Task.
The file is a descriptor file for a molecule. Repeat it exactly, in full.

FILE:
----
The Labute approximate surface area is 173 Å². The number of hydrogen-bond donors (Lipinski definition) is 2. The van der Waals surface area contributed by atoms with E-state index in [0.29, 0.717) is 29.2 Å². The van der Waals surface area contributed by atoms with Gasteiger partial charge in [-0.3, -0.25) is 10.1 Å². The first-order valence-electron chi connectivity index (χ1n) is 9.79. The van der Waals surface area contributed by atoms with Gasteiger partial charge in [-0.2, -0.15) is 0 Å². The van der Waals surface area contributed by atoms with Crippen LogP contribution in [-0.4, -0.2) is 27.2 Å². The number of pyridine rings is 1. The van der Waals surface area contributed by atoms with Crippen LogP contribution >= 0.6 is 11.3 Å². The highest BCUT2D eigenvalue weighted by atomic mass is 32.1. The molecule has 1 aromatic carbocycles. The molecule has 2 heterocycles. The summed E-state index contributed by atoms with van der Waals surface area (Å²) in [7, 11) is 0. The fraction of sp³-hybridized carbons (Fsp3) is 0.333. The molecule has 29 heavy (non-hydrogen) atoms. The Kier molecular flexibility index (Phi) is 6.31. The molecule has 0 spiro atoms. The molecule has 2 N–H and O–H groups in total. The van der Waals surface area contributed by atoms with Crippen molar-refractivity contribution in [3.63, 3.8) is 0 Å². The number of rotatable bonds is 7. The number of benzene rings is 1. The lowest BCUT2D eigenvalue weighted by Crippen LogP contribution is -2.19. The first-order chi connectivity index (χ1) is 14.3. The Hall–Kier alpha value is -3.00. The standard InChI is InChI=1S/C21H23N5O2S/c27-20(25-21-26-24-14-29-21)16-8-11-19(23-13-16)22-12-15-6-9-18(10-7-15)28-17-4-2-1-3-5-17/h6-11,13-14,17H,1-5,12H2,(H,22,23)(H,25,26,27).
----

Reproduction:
The Labute approximate surface area is 173 Å². The number of hydrogen-bond donors (Lipinski definition) is 2. The van der Waals surface area contributed by atoms with E-state index in [0.29, 0.717) is 29.2 Å². The van der Waals surface area contributed by atoms with Gasteiger partial charge in [-0.3, -0.25) is 10.1 Å². The first-order valence-electron chi connectivity index (χ1n) is 9.79. The van der Waals surface area contributed by atoms with Gasteiger partial charge in [-0.2, -0.15) is 0 Å². The van der Waals surface area contributed by atoms with Crippen LogP contribution in [-0.4, -0.2) is 27.2 Å². The number of pyridine rings is 1. The van der Waals surface area contributed by atoms with Crippen LogP contribution >= 0.6 is 11.3 Å². The highest BCUT2D eigenvalue weighted by atomic mass is 32.1. The molecule has 1 aromatic carbocycles. The molecule has 2 heterocycles. The summed E-state index contributed by atoms with van der Waals surface area (Å²) in [7, 11) is 0. The fraction of sp³-hybridized carbons (Fsp3) is 0.333. The molecule has 29 heavy (non-hydrogen) atoms. The Kier molecular flexibility index (Phi) is 6.31. The molecule has 0 spiro atoms. The molecule has 2 N–H and O–H groups in total. The van der Waals surface area contributed by atoms with Crippen molar-refractivity contribution in [3.63, 3.8) is 0 Å². The number of rotatable bonds is 7. The number of benzene rings is 1. The lowest BCUT2D eigenvalue weighted by Crippen LogP contribution is -2.19. The first-order chi connectivity index (χ1) is 14.3. The Hall–Kier alpha value is -3.00. The standard InChI is InChI=1S/C21H23N5O2S/c27-20(25-21-26-24-14-29-21)16-8-11-19(23-13-16)22-12-15-6-9-18(10-7-15)28-17-4-2-1-3-5-17/h6-11,13-14,17H,1-5,12H2,(H,22,23)(H,25,26,27).